This article needs additional citations for verification. (June 2012)
|Predecessor||Pacific Telephone and Telegraph|
|Founded||July 1, 1961|
|Defunct||January 1, 1991|
|Fate||Merged into Mountain Bell|
|Successor||US WEST Communications|
|Oregon, Washington, Northern Idaho|
US WEST (1984-1990)
Pacific Northwest Bell Telephone Company was an AT&T majority-owned Bell System company that provided local telecommunications services in Oregon, Washington, and northern Idaho. Pacific Northwest Bell Telephone Company was formed on July 1, 1961 when it was spun off from the Pacific Telephone and Telegraph Company. On January 1, 1984, Pacific Northwest Bell was split from AT&T as ordered in the settlement of United States v. AT&T and became a subsidiary of the newly formed Regional Bell Operating Company US WEST, Inc. Pacific Northwest Bell became defunct when US WEST consolidated its three main subsidiaries, forming US WEST Communications, Inc. on January 1, 1991. US WEST merged with Qwest Communications International Inc. in 2000, and the US WEST brand was replaced by the Qwest brand. Qwest Communications merged with Louisiana-based CenturyLink in 2011, and the Qwest brand was replaced by the CenturyLink brand.
Sunset Telephone & Telegraph Company
On March 7, 1883, the Sunset Telephone-Telegraph Company opened for business with 90 subscribers. This first office was in rented space in the Western Union Telegraph office. Weeks later the company moved into its own building at the corner of Second Avenue and Cherry Street.
In 1899 the original company was reincorporated as the Sunset Telephone and Telegraph Company and continued under that name until 1917 when the Sunset Company (which had grown to provide service throughout Washington and northern Idaho) merged with the Pacific Telephone and Telegraph Company.
Pacific Telephone & Telegraph and Pacific Northwest Bell
Telephones began to crop up all over Oregon, Washington and northern Idaho. The first Seattle-Tacoma to Portland toll line was built in 1893. Assorted independent telephone companies set up competitive business throughout Oregon and Washington. With competition both the Bell and independent companies found it hard to do business and make money. Under the leadership of J. P. Morgan, the nation's most powerful banker, the Bell companies around the country began to buy out their major competitors. By 1924, the Pacific Telephone & Telegraph Company had acquired most of the independents' property along the Pacific Coast. Headquartered in San Francisco, the Bell operating company served customers in California, Nevada, Oregon, Washington and northern Idaho.
As the Pacific Northwest grew in population, AT&T made plans to split off Pacific Telephone and Telegraph's operations there to better serve the region. AT&T started the process by creating a division within the company called Pacific Telephone Northwest on February 1, 1960, then filing articles of incorporation for Pacific Northwest Bell, the new entity that would serve the region, on March 27, 1961. The Washington Public Service Commission approved the formation of Pacific Northwest Bell on June 5, with the separation occurring at midnight on July 1. Its service territory included Oregon, Washington and northern Idaho (Southern Idaho was served by Mountain Bell). The new company's first major job was to build the world's most advanced telephone service to serve the Seattle World's Fair which was scheduled to open in less than ten months (April 21, 1962.) This was accomplished.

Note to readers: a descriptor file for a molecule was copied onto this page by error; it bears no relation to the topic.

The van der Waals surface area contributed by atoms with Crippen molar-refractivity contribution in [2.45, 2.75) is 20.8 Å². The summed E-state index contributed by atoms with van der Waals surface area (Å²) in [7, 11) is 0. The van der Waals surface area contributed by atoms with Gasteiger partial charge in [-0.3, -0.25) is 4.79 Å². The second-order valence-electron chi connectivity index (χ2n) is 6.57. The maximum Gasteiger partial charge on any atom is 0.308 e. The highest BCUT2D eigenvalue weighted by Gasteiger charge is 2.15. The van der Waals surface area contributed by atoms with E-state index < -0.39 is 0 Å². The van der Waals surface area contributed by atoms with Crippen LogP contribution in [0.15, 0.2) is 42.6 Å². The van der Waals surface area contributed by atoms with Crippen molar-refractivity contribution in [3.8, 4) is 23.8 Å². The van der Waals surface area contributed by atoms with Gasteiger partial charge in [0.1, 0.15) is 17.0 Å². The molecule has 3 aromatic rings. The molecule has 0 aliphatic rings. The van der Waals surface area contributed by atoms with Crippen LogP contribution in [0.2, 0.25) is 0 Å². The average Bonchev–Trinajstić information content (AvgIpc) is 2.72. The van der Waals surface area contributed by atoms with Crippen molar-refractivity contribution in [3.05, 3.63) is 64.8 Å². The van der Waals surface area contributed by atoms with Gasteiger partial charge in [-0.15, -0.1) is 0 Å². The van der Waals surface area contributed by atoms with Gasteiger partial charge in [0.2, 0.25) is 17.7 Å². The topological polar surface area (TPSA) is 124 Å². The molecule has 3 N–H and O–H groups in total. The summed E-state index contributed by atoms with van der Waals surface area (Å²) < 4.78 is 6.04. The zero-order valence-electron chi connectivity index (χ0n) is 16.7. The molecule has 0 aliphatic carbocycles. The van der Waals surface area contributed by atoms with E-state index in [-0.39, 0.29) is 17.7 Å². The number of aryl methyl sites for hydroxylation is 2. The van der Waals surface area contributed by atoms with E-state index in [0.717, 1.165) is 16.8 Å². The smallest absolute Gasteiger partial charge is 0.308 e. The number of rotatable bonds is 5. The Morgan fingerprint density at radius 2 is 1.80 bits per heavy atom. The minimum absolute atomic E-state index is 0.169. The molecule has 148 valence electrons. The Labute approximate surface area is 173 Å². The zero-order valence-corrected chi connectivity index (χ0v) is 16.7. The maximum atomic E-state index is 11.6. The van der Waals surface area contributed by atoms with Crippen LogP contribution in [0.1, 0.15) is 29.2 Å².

On January 1, 1984, as part of the breakup of AT&T, Pacific Northwest Bell, Mountain Bell and Northwestern Bell became part of US WEST. The company continued to use the logo it adopted in 1969 but also used a variation which included the tagline "A USWEST Company".
In 1988, all three of US WEST's operating companies began doing business as US WEST Communications. However, the three companies remained legally separate until January 1, 1991, when US West merged its operating companies into Mountain Bell. On the same day, Mountain Bell changed its name to US WEST Communications. The Pacific Northwest region went from having been a part of Pacific Bell before 1961 to becoming a part of Mountain Bell. The name is still a registered federal trademark and the domain pacificnorthwestbell.com is also active and points to the website CenturyLink.
Prior to 1984, AT&T held 89.3% in Pacific Northwest Bell.
Pacific Northwest Bell's headquarters was located in a 32-story building at 1600 Seventh Avenue in Seattle. The building, which was constructed in 1976, was retained by US West and Qwest; CenturyLink sold it in 2012 after acquiring Qwest the previous year.
- "CenturyLink and Qwest Agree to Merge". News.qwest.com. Retrieved 2012-06-06.
- "Telephone exchange starts for 90 Seattle subscribers on March 7, 1883". HistoryLink.org - the Free Online Encyclopedia of Washington State History. Retrieved 2016-04-18.
- Laurance, Erwin, ed. (July 1, 1961). "New Phone Company Takes Over". The Seattle Times. p. 6. Retrieved August 25, 2021 – via NewsBank.
- "Incorporation". The Seattle Times. March 28, 1961. p. 38. Retrieved August 25, 2021 – via NewsBank.
- Laurance, Erwin, ed. (June 5, 1961). "THE PUBLIC SERVICE Commission". The Seattle Times. p. 12. Retrieved August 25, 2021 – via NewsBank.
- Pryne, Eric (April 2, 2012). "CenturyLink sells Seattle's Qwest Plaza; Nordstrom inks big lease". The Seattle Times. Retrieved August 26, 2021.